Hyundai introduced its XG300-the predecessor to the Azera-in North America for the 2001 model year. Larger and more luxurious than the existing Sonata, the XG300 was actually a third-generation, Korean-market Grandeur XG sharing a platform and engines with the Kia Amanti. In 2002, Hyundai increased the displacement of the standard V-6 engine to 3.5-liters, and the name changed to the XG350. In 2006, Hyundai dropped the XG350 nameplate and called its all-new model the Azera (it is still sold as the Grandeur in many parts of the world).
Introduced in 2006 as a replacement for the XG350, the midsize Azera fits into the Hyundai lineup above the Sonata and below the flagship Genesis sedan. Like other Hyundai offerings, the automaker has equipped the Azera with a long list of standard features and a lengthy warranty-both sure to entice buyers. To sweeten the deal, Hyundai has treated the Azera to a mild interior and exterior refresh for 2011. In addition, both V-6 engines have been re-engineered for improved power and efficiency. The 2011 model is expected in showrooms in spring of 2010.
The 2011 Hyundai Azera is sold in two trim levels: GLS and Limited. The standard powertrain on all models is the 3.3-liter V-6 engine mated to an automatic transmission. Other standard features include cloth upholstery, power driver's seat with lumbar support, automatic headlamps, remote keyless entry, power windows and locks, as well as heated mirrors. The standard audio package includes an AM/FM/XM/CD/MP3 head unit with iPod and USB auxiliary inputs. The wheels are 16-inch alloy. The Azera GLS with the optional Premium package adds leather seating surfaces with heated front seats, power sunroof, and leather-wrapped steering wheel and shift knob.
The Limited model builds on the GLS Premium package equipment list by adding a 3.8-liter V-6 engine and 17-inch alloy wheels. It also receives standard dual-zone climate control, in-dash CD-changer with speakers by Infinity, power rear sunshade, woodgrain-trimmed leather steering wheel, automatic-dimming mirror, and more. The Limited model is offered with a DVD-based navigation system that is bundled with a Logic 7 sound system with 12 speakers by Infinity.
In updating the Azera for 2011, Hyundai significantly revised both V-6 powerplants, improving power and fuel economy and lowering emissions, the company says. The standard engine-offered on the GLS model-is a 3.3-liter V-6 rated at 250 horsepower and 233 lb.-ft. of torque. For 2011, it has been fitted with Dual Continuously Variable Valve Timing (DCVVT) to improve engine breathing on the intake and exhaust camshafts, resulting in better fuel economy and reduced emissions. Compared to the 2010 model's 3.3-liter, the new engine returns 11 percent better fuel economy in both EPA cycles. The EPA rates the 3.3-liter V-6 at 20 mpg city and 29 mpg highway. The 2011 Azera Limited models receive a reworked 3.8-liter V-6 engine rated at 272 horsepower and 262 lb.-ft. of torque. The engine also features DCVVT to improve power and efficiency. According to the EPA, the 3.8-liter is rated at 18 mpg city and 28 mpg highway-an improvement of 6 percent in the city, and 8 percent on the highway. Both engines are mated to an all-new 6-speed automatic transmission.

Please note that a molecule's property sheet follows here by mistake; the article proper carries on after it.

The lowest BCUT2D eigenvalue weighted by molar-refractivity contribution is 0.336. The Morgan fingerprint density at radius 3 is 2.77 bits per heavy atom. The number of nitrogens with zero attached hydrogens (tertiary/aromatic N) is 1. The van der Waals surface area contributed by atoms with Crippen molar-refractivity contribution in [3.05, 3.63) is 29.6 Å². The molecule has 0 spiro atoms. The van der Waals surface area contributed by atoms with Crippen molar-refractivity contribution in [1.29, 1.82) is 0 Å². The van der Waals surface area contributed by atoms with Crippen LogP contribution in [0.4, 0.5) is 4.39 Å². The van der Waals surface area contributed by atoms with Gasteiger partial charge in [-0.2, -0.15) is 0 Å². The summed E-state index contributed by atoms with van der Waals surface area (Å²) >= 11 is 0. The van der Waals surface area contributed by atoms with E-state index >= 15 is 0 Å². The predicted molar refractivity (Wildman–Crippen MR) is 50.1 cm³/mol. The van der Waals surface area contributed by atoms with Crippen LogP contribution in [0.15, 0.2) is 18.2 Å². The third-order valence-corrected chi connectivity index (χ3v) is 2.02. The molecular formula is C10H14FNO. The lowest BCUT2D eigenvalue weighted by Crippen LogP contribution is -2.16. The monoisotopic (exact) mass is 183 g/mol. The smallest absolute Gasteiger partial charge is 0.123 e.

According to Hyundai, the company engineers benchmarked the best cars in the category before designing the Azera's double-wishbone front and multi-link rear 4-wheel independent suspension system. They used high-tensile steel in critical unibody areas to ensure resistance to flexing while improving the ride and handling; as an added benefit, it lowered interior noise levels. The suspension features twin-tube, gas-charged shocks. The bushings have been softened for 2011 to improve the ride, Hyundai says. The Azera also has front and rear stabilizer bars. There are anti-lock disc brakes at all four corners. Standard wheels are 16 inches in diameter, while the Limited model receives new 17-inch wheels and 235/55VR17 tires.
All 2011 Hyundai Azera models come equipped with electronic stability control, traction control, eight air bags, and active front headrests. The anti-lock brake system includes Brake Assist, which boosts braking response in a panic stop, and electronic brake-force distribution, which provides stable stopping despite changing vehicle load conditions. An anti-theft engine immobilizer and remote keyless entry with an alarm are standard. The 2011 Hyundai Azera has earned the Insurance Institute for Highway Safety's (IIHS) top crash-test ratings for frontal offset impacts.
While 3-speed transmissions were popular in the 1970s, today's fuel-efficient vehicles utilize state-of-the-art transmissions with up to 8 gears. In general, an increased number of gears will improve smoothness and efficiency. With that in mind, Hyundai is offering its Azera with a standard 6-speed automatic transmission-a unit engineered and developed completely in-house (Hyundai has used 6-speed automatic transmissions on its vehicles before, but they were always sourced from another supplier-e.g., Aisin supplies the transmission for the Genesis). Developed over a four-year period, the new transmission is 26.4 pounds lighter than the 5-speed unit that it replaces, according to Hyundai. It is shorter, and it has 62 fewer parts-making it simpler and maintenance-free. The manufacturer claims that, with the 6-speed automatic, shifts are smoother and the new transmission helps the company meet toughening fuel efficiency and emissions goals.